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Chicago Nurse Sees Degrees As Vital For ‘The Big Picture’ Of Patient Care

(credit: Thinkstock)

(credit: Thinkstock)

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With the recently announced expansion of four hospitals in Chicago’s West Side, demand for nurses will continue to grow. If you’re pursuing a career in nursing, you might be interested in seeing where this career path could take you. Patty Nedved, associate vice president and director of professional nursing practice at Rush University Medical Center in Chicago, offers an inside look at a career in nursing.

Patty Nedved, associate vice president and director of professional nursing practice, Rush University Medical Center (photo courtesy of Patty Nedved)

Patty Nedved, associate vice president and director of professional nursing practice, Rush University Medical Center (photo courtesy of Patty Nedved)

Nedved is a registered nurse and has a bachelor of science in nursing, as well as a master of science in nursing. She also has national certifications in executive nursing practice. In a typical day, Nedved’s duties may include attending meetings with other colleagues in the medical center, ensuring there is staff training in place and researching new requirements and technologies.

What continuing education is required for your specific role?

“I need to complete continuing education units — CEUs — to be registered as a nurse. I also need CEUs to maintain my certification in executive nursing practice. To do that, I choose to attend two to three national conferences per year, and I’ll present at those conferences. Finding the time is the biggest challenge. Luckily, there are online continuing education courses that Rush offers. I would also love to read all the latest literature, but I need to find the right balance.”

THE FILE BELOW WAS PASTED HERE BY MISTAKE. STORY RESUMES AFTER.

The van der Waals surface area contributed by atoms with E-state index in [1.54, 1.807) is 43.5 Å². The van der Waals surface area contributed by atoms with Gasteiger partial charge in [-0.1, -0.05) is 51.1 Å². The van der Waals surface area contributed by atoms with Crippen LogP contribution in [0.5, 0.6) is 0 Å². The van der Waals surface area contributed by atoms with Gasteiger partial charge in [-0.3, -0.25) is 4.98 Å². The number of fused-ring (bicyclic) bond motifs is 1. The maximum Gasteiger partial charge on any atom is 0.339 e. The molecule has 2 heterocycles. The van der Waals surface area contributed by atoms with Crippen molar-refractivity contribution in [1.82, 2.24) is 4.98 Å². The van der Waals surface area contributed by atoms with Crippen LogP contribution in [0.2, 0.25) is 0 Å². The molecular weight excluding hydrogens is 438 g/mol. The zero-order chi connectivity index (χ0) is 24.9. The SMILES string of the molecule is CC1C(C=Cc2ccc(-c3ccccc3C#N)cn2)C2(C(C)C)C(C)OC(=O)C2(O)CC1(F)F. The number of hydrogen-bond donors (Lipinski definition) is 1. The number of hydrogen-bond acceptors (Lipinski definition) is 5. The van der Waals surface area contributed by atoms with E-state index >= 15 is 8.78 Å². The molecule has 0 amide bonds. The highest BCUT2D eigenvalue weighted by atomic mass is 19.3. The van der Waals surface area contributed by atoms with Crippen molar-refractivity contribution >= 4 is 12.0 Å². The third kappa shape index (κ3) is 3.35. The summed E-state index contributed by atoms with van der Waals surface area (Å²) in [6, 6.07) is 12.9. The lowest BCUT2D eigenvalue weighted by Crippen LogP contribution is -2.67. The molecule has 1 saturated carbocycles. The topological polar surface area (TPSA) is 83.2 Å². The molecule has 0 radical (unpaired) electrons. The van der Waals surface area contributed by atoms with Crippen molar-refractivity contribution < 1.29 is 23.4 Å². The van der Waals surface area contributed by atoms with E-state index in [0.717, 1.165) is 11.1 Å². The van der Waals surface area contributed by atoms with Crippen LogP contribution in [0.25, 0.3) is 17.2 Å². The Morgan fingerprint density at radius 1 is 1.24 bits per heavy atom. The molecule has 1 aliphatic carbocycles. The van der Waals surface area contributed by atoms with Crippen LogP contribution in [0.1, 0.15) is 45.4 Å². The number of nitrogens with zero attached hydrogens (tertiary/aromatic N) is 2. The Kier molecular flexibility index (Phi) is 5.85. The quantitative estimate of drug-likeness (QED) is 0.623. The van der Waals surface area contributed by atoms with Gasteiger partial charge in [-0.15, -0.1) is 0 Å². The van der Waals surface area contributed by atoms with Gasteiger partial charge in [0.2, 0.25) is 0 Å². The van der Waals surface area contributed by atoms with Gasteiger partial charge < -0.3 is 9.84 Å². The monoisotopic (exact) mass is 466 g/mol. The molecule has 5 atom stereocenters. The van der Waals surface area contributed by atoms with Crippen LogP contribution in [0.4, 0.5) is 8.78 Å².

How do you keep your skills up to date?

“I attend national conferences and submit abstracts. I also publish articles and read literature on nursing to pick up the best practices. We also do benchmarking across the country, where if we’re looking to change a practice, I’ll go online and see what other medical centers around the country are doing and talk to those centers.”

How has education prepared you for your role?

“My bachelor of science in nursing from online nursing programs prepared me by helping me see the big picture. It has also helped me be an advocate for my patients. My master of science in nursing helps me see the business end of things, like budgeting. It also helps me work efficiently at reviewing different models of care.”

Megan Horst-Hatch is a mother, runner, baker, gardener, knitter, and other words that end in “-er.” She loves nothing more than a great cupcake, and writes at I’m a Trader Joe’s Fan. Her work can be found at Examiner.com.